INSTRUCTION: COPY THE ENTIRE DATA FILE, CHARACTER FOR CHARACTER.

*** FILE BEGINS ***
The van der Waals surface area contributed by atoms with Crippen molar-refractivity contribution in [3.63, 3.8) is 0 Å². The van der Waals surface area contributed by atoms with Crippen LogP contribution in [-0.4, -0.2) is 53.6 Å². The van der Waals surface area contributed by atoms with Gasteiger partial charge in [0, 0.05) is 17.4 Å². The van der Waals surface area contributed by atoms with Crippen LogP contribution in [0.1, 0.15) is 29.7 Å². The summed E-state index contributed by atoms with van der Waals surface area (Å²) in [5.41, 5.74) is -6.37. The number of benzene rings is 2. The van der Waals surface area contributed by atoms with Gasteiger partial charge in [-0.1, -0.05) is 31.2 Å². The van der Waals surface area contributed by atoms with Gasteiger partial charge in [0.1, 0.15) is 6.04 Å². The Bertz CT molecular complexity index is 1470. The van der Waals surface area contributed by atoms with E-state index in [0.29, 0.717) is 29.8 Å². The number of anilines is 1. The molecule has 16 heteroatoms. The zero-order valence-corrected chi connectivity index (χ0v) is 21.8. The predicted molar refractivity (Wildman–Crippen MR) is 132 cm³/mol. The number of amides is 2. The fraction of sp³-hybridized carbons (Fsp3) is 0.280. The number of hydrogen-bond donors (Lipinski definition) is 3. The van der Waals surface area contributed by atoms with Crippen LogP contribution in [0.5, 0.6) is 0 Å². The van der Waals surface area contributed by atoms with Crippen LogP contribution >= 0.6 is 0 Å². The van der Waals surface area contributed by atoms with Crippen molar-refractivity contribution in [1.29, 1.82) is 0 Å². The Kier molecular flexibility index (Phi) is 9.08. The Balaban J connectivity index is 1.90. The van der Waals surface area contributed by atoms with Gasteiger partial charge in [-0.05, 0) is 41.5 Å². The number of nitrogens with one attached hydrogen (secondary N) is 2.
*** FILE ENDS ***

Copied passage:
The van der Waals surface area contributed by atoms with Crippen molar-refractivity contribution in [3.63, 3.8) is 0 Å². The van der Waals surface area contributed by atoms with Crippen LogP contribution in [-0.4, -0.2) is 53.6 Å². The van der Waals surface area contributed by atoms with Gasteiger partial charge in [0, 0.05) is 17.4 Å². The van der Waals surface area contributed by atoms with Crippen LogP contribution in [0.1, 0.15) is 29.7 Å². The summed E-state index contributed by atoms with van der Waals surface area (Å²) in [5.41, 5.74) is -6.37. The number of benzene rings is 2. The van der Waals surface area contributed by atoms with Gasteiger partial charge in [-0.1, -0.05) is 31.2 Å². The van der Waals surface area contributed by atoms with Gasteiger partial charge in [0.1, 0.15) is 6.04 Å². The Bertz CT molecular complexity index is 1470. The van der Waals surface area contributed by atoms with E-state index in [0.29, 0.717) is 29.8 Å². The number of anilines is 1. The molecule has 16 heteroatoms. The zero-order valence-corrected chi connectivity index (χ0v) is 21.8. The predicted molar refractivity (Wildman–Crippen MR) is 132 cm³/mol. The number of amides is 2. The fraction of sp³-hybridized carbons (Fsp3) is 0.280. The number of hydrogen-bond donors (Lipinski definition) is 3. The van der Waals surface area contributed by atoms with Crippen LogP contribution in [0.5, 0.6) is 0 Å². The van der Waals surface area contributed by atoms with Crippen LogP contribution >= 0.6 is 0 Å². The van der Waals surface area contributed by atoms with Crippen molar-refractivity contribution in [1.29, 1.82) is 0 Å². The Kier molecular flexibility index (Phi) is 9.08. The Balaban J connectivity index is 1.90. The van der Waals surface area contributed by atoms with Gasteiger partial charge in [-0.05, 0) is 41.5 Å². The number of nitrogens with one attached hydrogen (secondary N) is 2.